There are many reasons why you may be considering remodeling a shower in your home. Perhaps you’re wanting to change a tub/shower combo for a walk-in shower, or your existing shower setup simply isn’t working for you anymore! This can happen after a number of years of living in a home, and it’s perfectly normal to be considering smaller changes than a complete bathroom remodel.
Recently, someone asked about remodeling their shower in their primary bathroom and was looking for inspiration from other homeowners as to what sort of shower layout or arrangement that works for them. One of their biggest problems was that currently, they have a steam shower, and with less-than-ideal ventilation, it gets gross pretty quickly.
Naturally, I wanted to share some of the bathroom projects I’ve designed and offer advice on what to look out for when remodeling their shower with them. While writing up this advice, it sparked an idea for this article! So I’m going to share with you the best tips and tricks when considering a remodel to a shower.
Let’s explore some practical considerations and design ideas for remodeling a shower!
Ventilation is extremely important for bathrooms, and it needs to be thought out properly to ensure good ventilation is achieved. Very often I see homeowners adding a fan as an afterthought, which is why so many people have problems with their bathroom ventilation!
It’s also important to consider the age of your property. If you’re living in an older home, then standard building practices back then were very different from what they are now.
This is why when remodeling a bathroom or shower, it is important to bring your ventilation up to the current building standards and not settle for the bare minimum. If your bathroom isn’t ventilated properly, biological growth can occur quickly causing damp and less than ideal living conditions.
While the person I was chatting with currently has a steam shower and wants to get rid of it, I want to share some ways you can make a steam shower work for those that are interested in one.
The main aspect that needs to be addressed is the ventilation for a steam shower.
Firstly, it’s important to answer these questions: what is above your shower? And how high is the ceiling in that room?
If there’s an attic above the primary bathroom or shower area, then a higher CFM fan can be used that’s positioned in a central location (or closer towards the shower depending on the layout of the bathroom) with a direct vent through the attic to an exterior cap in your roof. This will direct the moisture outside of the home instead of it getting directed into the attic. To encourage this, a pivot panel at the top of the steam shower should be included to encourage the air movement so the steam doesn’t get trapped when the shower is done.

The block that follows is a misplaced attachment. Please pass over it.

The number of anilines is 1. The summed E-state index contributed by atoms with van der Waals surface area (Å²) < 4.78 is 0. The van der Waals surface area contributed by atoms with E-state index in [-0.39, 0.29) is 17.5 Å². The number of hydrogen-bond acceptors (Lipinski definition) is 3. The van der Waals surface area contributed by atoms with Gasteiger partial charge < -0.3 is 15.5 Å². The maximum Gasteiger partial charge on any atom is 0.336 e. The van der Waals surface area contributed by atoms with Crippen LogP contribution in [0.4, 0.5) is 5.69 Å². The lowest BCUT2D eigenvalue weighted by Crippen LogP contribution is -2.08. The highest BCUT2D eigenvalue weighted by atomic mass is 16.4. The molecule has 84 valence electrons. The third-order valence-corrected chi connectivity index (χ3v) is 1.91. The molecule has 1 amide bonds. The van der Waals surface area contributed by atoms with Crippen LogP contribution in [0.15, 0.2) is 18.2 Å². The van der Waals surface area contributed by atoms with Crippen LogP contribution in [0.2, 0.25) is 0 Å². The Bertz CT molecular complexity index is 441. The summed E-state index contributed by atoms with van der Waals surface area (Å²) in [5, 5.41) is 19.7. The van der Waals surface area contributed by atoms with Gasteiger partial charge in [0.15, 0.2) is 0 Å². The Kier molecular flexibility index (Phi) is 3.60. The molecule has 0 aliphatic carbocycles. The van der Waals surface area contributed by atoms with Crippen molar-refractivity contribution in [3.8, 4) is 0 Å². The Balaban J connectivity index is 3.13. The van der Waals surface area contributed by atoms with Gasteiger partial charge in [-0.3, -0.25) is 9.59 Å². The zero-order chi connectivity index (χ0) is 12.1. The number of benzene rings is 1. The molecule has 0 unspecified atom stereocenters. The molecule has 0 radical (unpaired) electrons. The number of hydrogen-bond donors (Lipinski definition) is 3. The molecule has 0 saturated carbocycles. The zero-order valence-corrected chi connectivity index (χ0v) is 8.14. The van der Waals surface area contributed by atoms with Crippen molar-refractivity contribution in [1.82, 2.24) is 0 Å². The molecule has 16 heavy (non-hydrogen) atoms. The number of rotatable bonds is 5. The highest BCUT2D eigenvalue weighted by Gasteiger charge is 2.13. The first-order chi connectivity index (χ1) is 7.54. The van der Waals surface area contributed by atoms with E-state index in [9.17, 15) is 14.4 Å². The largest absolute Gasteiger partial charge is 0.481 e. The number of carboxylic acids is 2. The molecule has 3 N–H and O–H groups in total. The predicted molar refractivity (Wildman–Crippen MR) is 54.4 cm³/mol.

Don’t worry if there’s no attic space above the shower or bathroom, provided you have adequate ceiling height you can create a duct in the ceiling that will do a similar job.
Standard Showers – Walk-in or Door?
When it comes to designing standard showers where steam jets aren’t included – the world is your oyster!
The size of your shower is going to dictate the best practices for the glass, no glass, walk-in, door, etc. The larger your shower area, the more options you have available.
Many people complain of the shower being too cold if there’s no door. My glazer has told me he often has to return to jobs to install doors to help with the warmth issue later on because someone decided not having a door was chic, but later realized that it’s not practical. This is because many times people omit a door without understanding how they need to provide additional warmth to make it work.
When I design a doorless shower, I address the heating of the space as well to ensure that the shower area isn’t freezing for my clients. When we commit to the design being doorless, we also commit to other means to retain heat.
Zero-entry showers are nice, but you also have to make sure that your space supports them. The floor has to be pitched specifically for drainage, and many zero-entry showers pitch below the floor level. This can be problematic if your shower is on the second floor above another space. You can also “fake it” though by making a portion zero entry and building a curb on part of the shower so that a drain pitch can be accomplished. This is a no-fuss way to achieve zero entry for a remodel.
Glass overall is great. There are various treatments that you can apply so it repels water. This is not foolproof and will still need to be cleaned regularly. If you have hard water, then the glass will still show the buildup from the minerals. Glass is now also available in low iron which means there is less of a green tint to it which I always recommend to my clients! It’s definitely an upgrade, but I’ve never remodeled a bathroom for a client with “green” glass where they’ve told me they liked it.
Extra Luxuries to Consider
When you’re considering a shower remodel, some extra little luxuries are worth considering! Many of these should be considered and decided upon before any work starts so that plumbing can be added where necessary.
Handheld showers are really popular and are a great feature to have. They make cleaning much easier, especially for larger showers, and allow for more concentrated and directional spray.
Wall niches are another luxury that are great for hiding shampoo bottles too. If you don’t have a bench in your shower, then think about shaving. A lower shelf or smaller shaving niche could come in handy.